31 Days of Happiness Countdown: a NASA GIF to melt your stress away. (Day 19)

Thanks for stopping by for Day 19 of Upworthy's 31 Days of Happiness Countdown! If this is your first visit, here's the gist: Each day between Dec. 1 and Dec. 31, we're sharing stories we hope will bring joy, smiles, and laughter into our lives and yours. It's been a challenging year for a lot of us, so why not end it on a high note with a bit of happiness? Check back tomorrow (or click the links at the bottom) for another installment!

You've heard of the circle of life. (And now you're singing it. It's the ciiiiiiiircle of liiiiiife! You're welcome.)


But have you ever wondered what the circle of life actually looks like? Like ... from outer space?

Over the past two decades, scientists at NASA have been gathering satellite images of the Earth. They then took those images and compiled them into one giant, epic time-lapse.

It may not sound like much, but there's just something about watching it ebb and flow back and forth that evokes a deep sense of calm and contentedness. Breath in and out in time with it. It's the kind of immense relaxation that can help improve your sleep quality, lower your anger levels, and boost your confidence. I'm not saying this footage will turn your life around, but well, I'm not not saying it either.

In this short GIF of the NASA footage, compressed and sped up, you can watch the Earth "breathing." Check it out:

Innnnnnnn, and ouuuuuut. GIF via NASA.

Ice and frost drift toward the equator from the north and south poles, then gradually recede. Lush vegetation blooms in the spring months, then retreats again. Oceans move to and fro in stunning tidal patterns. Over and over and over again.

Watch it long enough and you start to feel extremely small and unimportant — in the best possible way. In a way that makes you feel free and like possibilities are endless. It's calming and reassuring ... in a cosmic sort of way.

(It sure beats checking Twitter for the hundredth time today.)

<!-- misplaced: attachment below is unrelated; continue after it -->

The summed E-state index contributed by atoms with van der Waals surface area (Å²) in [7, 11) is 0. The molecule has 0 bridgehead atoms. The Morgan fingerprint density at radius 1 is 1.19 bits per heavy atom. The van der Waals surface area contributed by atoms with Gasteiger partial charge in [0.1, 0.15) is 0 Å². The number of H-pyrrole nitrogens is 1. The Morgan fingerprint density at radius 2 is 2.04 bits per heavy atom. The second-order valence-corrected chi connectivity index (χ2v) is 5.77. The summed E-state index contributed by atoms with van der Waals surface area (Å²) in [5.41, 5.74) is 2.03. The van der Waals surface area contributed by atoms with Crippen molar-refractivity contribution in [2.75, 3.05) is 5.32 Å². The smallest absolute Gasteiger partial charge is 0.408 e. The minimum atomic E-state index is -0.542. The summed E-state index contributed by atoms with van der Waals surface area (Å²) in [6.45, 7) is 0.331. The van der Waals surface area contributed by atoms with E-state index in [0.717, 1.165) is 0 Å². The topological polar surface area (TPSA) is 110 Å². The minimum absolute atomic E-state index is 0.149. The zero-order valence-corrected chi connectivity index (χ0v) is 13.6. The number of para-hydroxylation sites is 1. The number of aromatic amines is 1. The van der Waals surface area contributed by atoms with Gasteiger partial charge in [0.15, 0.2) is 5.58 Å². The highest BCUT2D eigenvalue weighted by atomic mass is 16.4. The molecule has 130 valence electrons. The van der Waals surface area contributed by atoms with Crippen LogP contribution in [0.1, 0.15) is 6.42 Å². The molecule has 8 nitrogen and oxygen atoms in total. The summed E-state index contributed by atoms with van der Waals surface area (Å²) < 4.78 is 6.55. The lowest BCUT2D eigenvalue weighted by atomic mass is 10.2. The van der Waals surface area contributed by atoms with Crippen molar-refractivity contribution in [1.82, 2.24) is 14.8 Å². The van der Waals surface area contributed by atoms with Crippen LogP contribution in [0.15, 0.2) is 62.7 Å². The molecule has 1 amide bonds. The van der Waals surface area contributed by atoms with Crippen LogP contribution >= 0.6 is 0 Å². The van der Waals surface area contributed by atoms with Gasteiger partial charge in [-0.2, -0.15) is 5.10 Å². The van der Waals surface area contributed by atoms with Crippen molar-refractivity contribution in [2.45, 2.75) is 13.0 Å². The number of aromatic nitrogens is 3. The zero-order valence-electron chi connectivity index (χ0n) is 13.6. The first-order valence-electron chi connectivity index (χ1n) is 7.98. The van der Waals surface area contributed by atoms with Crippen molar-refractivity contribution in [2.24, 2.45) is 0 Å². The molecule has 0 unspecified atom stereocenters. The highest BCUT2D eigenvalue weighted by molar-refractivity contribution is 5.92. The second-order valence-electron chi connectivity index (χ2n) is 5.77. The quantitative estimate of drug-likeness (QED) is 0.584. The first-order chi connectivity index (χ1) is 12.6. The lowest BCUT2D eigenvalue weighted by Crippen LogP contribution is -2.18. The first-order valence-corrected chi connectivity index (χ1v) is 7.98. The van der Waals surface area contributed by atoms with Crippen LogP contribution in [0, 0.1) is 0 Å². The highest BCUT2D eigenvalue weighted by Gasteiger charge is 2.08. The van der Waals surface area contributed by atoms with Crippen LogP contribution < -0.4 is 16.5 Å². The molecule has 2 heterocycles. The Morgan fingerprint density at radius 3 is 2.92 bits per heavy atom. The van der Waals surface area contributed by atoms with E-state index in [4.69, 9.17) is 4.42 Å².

Check out the entire compilation from NASA, which includes higher quality footage and even more extraordinary views.

More days of happiness here: DAY 1 / DAY 2 / DAY 3 / DAY 4 / DAY 5/ DAY 6 / DAY 7 / DAY 8 / DAY 9 / DAY 10 / DAY 11 / DAY 12 / DAY 13 / DAY 14 / DAY 15 / DAY 16 / DAY 17 / DAY 18 / [DAY 19] / DAY 20 / DAY 21 / DAY 22 / DAY 23 / DAY 24 / DAY 25 / DAY 26 / DAY 27 / DAY 28 / DAY 29 / DAY 30 / DAY 31
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Anne Hebert, a marketing writer living in Austin, TX, jokes that her closest friends think that her hobby is "low-key harassment for social good". She authors a website devoted entirely to People Doing Good Things. She's hosted a yearly canned food drive with up to 150 people stopping by to donate, resulting in hundreds of pounds of donations to take to the food bank for the past decade.

"I try to share info in a positive way that gives people hope and makes them aware of solutions or things they can do to try to make the world a little better," she said.

For now, she's encouraging people through a barrage of persistent, informative, and entertaining emails with one goal in mind: getting people to VOTE. The thing about emailing people and talking about politics, according to Hebert, is to catch their attention—which is how lice got involved.

"When my kids were in elementary school, I was class parent for a year, which meant I had to send the emails to the other parents. As I've learned over the years, a good intro will trick your audience into reading the rest of the email. In fact, another parent told me that my emails always stood out, especially the one that started: 'We need volunteers for the Valentine's Party...oh, and LICE.'"

Hebert isn't working with a specific organization. She is simply trying to motivate others to find ways to plug in to help get out the vote.

Photo by Phillip Goldsberry on Unsplash

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